Step 1: Determine the Purpose PTC-End Hunger CT! Determine the Purpose: • Accountability • Decision making • Funder requirements • Story telling • Program design
Evaluation Step 2: Ask Good Questions PTC-End Hunger CT! • Tie your questions to your evaluation purpose • Stick to the critical questions • Use tools such as logic models • Decide on a tracking time frame
Evaluation Step 3: Collect Data PTC-End Hunger CT! • Most evaluation data comes from internal records – Program forms (intakes, tests, etc.) – Follow-up contacts • Data from other programs/agencies may be helpful – It’s critical to know how other programs define their data • Community level data may be helpful for benchmarking
Evaluation Step 4: Use the Data PTC-End Hunger CT! • Summarize your results • Share findings • Make decisions and conduct planning based on results • Communicate your plans • Respond to other’s reaction to the findings
Data Sources Great External Data Sources PTC-End Hunger CT!
Downloadable Tool PTC-End Hunger CT! Ties together multiple databases Allows for charts/graphics to be created and extracted Allows tabulation and extraction from multiple databases You can publish your data to Data Ferrett
PTC-End Hunger CT! INSIDE TheDataWeb: DataFerrett Home What is DataFerrett TheDataWeb Home What is TheDataWeb TheDataWeb Browser Datasets Available TheDataWeb Services TheDataWeb Publisher & Server Setup FAQ TheDataWeb HelpDesk: Toll Free: 866-437-0171 DataFerrettTeam Email: firstname.lastname@example.org Use our Online Form for Comments, Questions, or Errors Types of Data Available in DataFerrett There are many interpretations to what the types of data are or should be and the DataFerrett Team has strived to portray and deliver to the user our best interpretation possible. Data types may also be interpreted as kinds of datasets / focus. Demographics, poverty, income, geography, health insurance, etc., are generally included in every dataset to one degree or another. GET & LEARN: DownloadDataFerrett DataFerrett Users' Guide MicrodataTutorial LongitudinalTutorial AggregateData Tutorial DataSetTopics
PTC-End Hunger CT! TheDataWeb, DataFerrett, and HotReports TheDataWeb is a network of online data libraries that is accessed through DataFerrett. TheDataWeb topics currently include economic data and data on health, income and unemployment, population, family dynamics, vital statistics, and more. You have access to these types of data and selected variables that also can be downloaded in several formats (ASCII, SAS, SPSS, Excel, .csv, and Access). You can publish your data to TheDataWeb and, in turn, provide data to other users.
Select Datasets PTC-End Hunger CT! American Community Survey (ACS) American Housing Survey (AHS) Behavioral Risk Factor Surveillance System (BRFSS) Consumer Expenditure Survey (CES) County Business Patterns (CBP) Current Population Survey (CPS) Decennial Census of Population and Housing – Historical Census Data – Public Use Microdata Samples (PUMS)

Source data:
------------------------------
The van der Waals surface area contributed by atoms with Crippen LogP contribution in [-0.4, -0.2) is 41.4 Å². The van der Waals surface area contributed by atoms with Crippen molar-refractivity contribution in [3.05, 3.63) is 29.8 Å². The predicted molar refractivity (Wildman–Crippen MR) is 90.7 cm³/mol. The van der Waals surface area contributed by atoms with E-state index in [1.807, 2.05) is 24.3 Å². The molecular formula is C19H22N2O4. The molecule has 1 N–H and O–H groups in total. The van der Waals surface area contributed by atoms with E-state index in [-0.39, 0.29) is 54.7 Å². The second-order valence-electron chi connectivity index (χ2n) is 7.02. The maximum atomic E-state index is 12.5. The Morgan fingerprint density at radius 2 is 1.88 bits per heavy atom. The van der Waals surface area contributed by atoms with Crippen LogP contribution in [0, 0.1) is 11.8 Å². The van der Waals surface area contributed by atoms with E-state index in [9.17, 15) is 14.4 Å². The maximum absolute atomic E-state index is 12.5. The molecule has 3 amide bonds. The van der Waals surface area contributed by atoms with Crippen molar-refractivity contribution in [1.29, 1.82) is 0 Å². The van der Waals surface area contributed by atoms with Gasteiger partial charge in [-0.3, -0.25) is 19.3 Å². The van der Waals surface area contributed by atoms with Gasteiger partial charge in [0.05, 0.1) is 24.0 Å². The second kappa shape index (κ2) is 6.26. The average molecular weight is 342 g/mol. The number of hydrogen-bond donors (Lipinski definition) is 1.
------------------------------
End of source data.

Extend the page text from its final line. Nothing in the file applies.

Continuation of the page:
More Datasets PTC-End Hunger CT! Harvard-MIT Data Center Collection Home Mortgage Disclosure Act (HMDA) Local Employment Dynamics (LED) National Ambulatory Medical Care Survey (NAMCS) National Center for Health Statistics Mortality (MORT) National Health and Nutrition Examination Survey (HANES) National Health Interview Survey (NHIS) National Hospital Ambulatory Medical Care Survey
PTC-End Hunger CT! (NHAMCS) National Survey of Fishing, Hunting, and Wildlife (FHWAR) Small Area Income and Poverty Estimates (SAIPE) Social Security Administration (SSA) Survey of Income and Program Participation (SIPP) Survey of Program Dynamics (SPD) For more information: [email_address] www.thedataweb.org 1-866-437-017 U.S. Department of Commerce Economics and Statistics Administration U.S. CENSUS BUREAU
External Data Sources PTC-End Hunger CT! Other Potential External Data Source Ideas: • County/City Planning Office • Assessor’s Office • United Way 211 • Utility Assistance Providers • Literature/Best Practices • Other Service Providers
Best Data Use: PTC-End Hunger CT! • Funders, Board Members, and other stakeholders need data that shows: -Where do we best allocate resources - Give them the big picture of where and how big the problems are • Use statistics that are: – Clear – Comparative – Factual – Well documented – Geographically specific
Data Mining PTC-End Hunger CT! Analyze Data and Determine Priorities Look for patterns, trends, and themes in the data Questions to consider: • Which factors of the problem can be feasibly influenced by the organization? • Which needs can best be met by the available funds, staff, equipment and facilities available to the organization? • Which needs fall within the organization’s mission, capabilities, resources and staff competencies?